Checks completed – my first 100 flight hours on the Airbus

Checks completed – my first 100 flight hours on the Airbus
23/07/2017 pilotpatrick
my first 100 flight hours on the airbus A300

Hello my Aviator, after an extensive flight training on the ground and in the air, I finally had my initial line check on the Airbus A300. Thanks a lot for crossing your fingers for me. The check flight ran smoothly and I passed it very well. In this aviation related article, I am sharing my experience of the first 100 flight hours on the Airbus and I inform you how the training to acquire a new type rating looks like.

my reasons why I became a pilot

First step Type Rating

With my CPL(A) license, I am basically allowed to fly all aircraft type as long as I am specially trained for the specific type. This training is called type rating and takes place in a full flight simulator and can cost about to 60,000€. The first type rating I did was on the Citation XLS in 2010. Back then I paid about 20,000€ to receive the training and to begin as a first officer on a private jet.

In the beginning of this year, I switched companies. I had to undergo an extensive training to be licensed to fly the Airbus A300. This time the employer paid for the costs of the type rating at Lufthansa Aviation training. In one of my previous articles, I explained how this training looks like in detail.

first 100 flight hours on the airbus

Simulator in Berlin at Lufthansa Aviation Training

Touch and Gos

After the completion of the type rating in the simulator, I had to do nine take offs and landings on the real aircraft. To be more economical the procedure is to touch down on the runway, then configure the aircraft again (flaps and trim) and to take off again without stopping. Usually, this base training is flown visually in a traffic pattern in the proximity of the airport. Unfortunately, the cloud base was too low on that day so we were forced to fly under IFR conditions.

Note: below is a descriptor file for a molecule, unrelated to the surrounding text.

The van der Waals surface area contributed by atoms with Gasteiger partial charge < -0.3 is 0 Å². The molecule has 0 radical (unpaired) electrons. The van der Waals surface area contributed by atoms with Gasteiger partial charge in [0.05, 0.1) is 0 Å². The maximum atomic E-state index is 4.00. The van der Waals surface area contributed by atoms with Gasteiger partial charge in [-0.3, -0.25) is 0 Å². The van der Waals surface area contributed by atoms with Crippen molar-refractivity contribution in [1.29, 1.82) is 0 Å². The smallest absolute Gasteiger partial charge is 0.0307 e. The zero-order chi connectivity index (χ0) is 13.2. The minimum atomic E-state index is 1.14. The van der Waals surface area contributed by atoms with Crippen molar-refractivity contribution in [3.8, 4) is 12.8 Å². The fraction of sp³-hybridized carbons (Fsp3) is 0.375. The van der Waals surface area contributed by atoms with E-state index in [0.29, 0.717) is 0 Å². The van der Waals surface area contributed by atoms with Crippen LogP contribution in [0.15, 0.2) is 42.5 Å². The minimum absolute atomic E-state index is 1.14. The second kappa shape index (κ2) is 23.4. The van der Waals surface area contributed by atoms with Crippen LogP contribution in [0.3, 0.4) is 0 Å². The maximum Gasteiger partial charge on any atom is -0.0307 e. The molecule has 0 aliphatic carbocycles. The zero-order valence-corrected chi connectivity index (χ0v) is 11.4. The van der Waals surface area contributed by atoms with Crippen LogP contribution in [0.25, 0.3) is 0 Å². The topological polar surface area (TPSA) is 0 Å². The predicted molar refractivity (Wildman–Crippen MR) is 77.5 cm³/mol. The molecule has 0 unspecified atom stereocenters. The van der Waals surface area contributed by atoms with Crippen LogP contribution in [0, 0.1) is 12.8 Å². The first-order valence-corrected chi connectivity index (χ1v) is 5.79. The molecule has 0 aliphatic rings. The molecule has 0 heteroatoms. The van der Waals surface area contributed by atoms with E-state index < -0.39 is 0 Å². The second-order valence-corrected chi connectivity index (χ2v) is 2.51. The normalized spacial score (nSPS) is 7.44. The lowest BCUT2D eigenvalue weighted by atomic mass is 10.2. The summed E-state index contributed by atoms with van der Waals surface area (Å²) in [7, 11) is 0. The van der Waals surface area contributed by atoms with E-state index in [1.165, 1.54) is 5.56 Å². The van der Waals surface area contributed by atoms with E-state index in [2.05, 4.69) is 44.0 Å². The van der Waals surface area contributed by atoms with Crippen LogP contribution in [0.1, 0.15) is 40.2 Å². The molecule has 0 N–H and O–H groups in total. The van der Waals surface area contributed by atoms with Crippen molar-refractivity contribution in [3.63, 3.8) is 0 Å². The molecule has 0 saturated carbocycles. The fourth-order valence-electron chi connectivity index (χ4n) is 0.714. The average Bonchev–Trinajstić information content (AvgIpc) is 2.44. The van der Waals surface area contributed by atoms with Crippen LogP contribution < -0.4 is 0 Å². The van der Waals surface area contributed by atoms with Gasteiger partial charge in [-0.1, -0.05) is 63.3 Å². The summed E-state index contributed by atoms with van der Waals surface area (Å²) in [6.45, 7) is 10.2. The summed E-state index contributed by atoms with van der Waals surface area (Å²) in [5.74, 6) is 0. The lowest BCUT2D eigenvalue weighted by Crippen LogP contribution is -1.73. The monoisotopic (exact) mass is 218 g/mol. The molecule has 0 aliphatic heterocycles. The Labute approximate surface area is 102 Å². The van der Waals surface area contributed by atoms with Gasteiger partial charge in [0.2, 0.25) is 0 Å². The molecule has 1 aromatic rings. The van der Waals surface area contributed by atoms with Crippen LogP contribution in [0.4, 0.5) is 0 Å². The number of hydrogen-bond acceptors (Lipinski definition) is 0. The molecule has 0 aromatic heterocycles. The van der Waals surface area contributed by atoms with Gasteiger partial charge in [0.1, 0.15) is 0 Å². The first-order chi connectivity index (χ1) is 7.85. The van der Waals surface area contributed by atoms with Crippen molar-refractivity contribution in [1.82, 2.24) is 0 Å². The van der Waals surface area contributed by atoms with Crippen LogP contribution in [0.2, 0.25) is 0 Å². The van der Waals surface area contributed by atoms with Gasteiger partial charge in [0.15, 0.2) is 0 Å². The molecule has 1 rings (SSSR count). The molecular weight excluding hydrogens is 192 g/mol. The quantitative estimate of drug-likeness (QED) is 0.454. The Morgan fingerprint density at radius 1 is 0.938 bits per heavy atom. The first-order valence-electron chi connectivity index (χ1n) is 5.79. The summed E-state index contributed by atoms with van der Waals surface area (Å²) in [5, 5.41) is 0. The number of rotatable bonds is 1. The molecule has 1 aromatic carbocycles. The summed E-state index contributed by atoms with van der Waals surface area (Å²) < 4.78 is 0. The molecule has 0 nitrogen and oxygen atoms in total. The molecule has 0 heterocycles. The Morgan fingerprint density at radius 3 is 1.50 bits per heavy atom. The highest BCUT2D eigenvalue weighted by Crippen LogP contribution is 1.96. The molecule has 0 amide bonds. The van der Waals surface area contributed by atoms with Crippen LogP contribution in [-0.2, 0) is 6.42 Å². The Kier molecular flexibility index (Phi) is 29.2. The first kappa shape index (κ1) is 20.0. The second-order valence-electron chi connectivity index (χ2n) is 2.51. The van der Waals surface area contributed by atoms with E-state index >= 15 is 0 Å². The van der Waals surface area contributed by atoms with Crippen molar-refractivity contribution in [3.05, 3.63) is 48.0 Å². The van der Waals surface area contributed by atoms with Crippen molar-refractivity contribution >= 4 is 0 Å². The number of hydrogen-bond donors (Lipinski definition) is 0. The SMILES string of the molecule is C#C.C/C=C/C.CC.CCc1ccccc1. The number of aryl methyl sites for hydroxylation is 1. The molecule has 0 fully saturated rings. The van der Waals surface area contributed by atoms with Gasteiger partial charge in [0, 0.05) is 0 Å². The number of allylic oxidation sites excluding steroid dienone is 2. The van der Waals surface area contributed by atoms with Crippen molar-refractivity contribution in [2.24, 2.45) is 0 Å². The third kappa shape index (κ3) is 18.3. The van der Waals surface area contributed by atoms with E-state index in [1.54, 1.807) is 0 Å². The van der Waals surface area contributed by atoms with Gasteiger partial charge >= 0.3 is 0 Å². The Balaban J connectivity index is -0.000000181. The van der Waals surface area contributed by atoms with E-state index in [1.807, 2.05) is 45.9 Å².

first 100 flight hours an the airbus

First landing during base training on the A300

Flying the simulator feels almost like the reality but flying the real machine for the very first time was an overwhelming feeling. Up to this point, I had been flying an aircraft with a maximum take off weight of 10 tons and I was about to fly an aircraft with 170 tons. The first take off gave me goose bumps. Half of my landings on that day were nice, but about the second half, I do not want to talk about;-)

Practice makes perfect!

Those landings are a requirement of the aviation authority and have to be completed before flying commercially with passengers. During my time as flight student in Zadar, I had the chance to be aboard of a Lufthansa aircraft, which did touch and go training. I even sat in the cockpit during one approach. This was definitely one of my highlights as a flight student. I remember that one landing of a flight student was a little bit too hard, so a small panel inside the cabin came off.

pilot flight training lufthansa

Zadar 2008 as flight student

Observer flights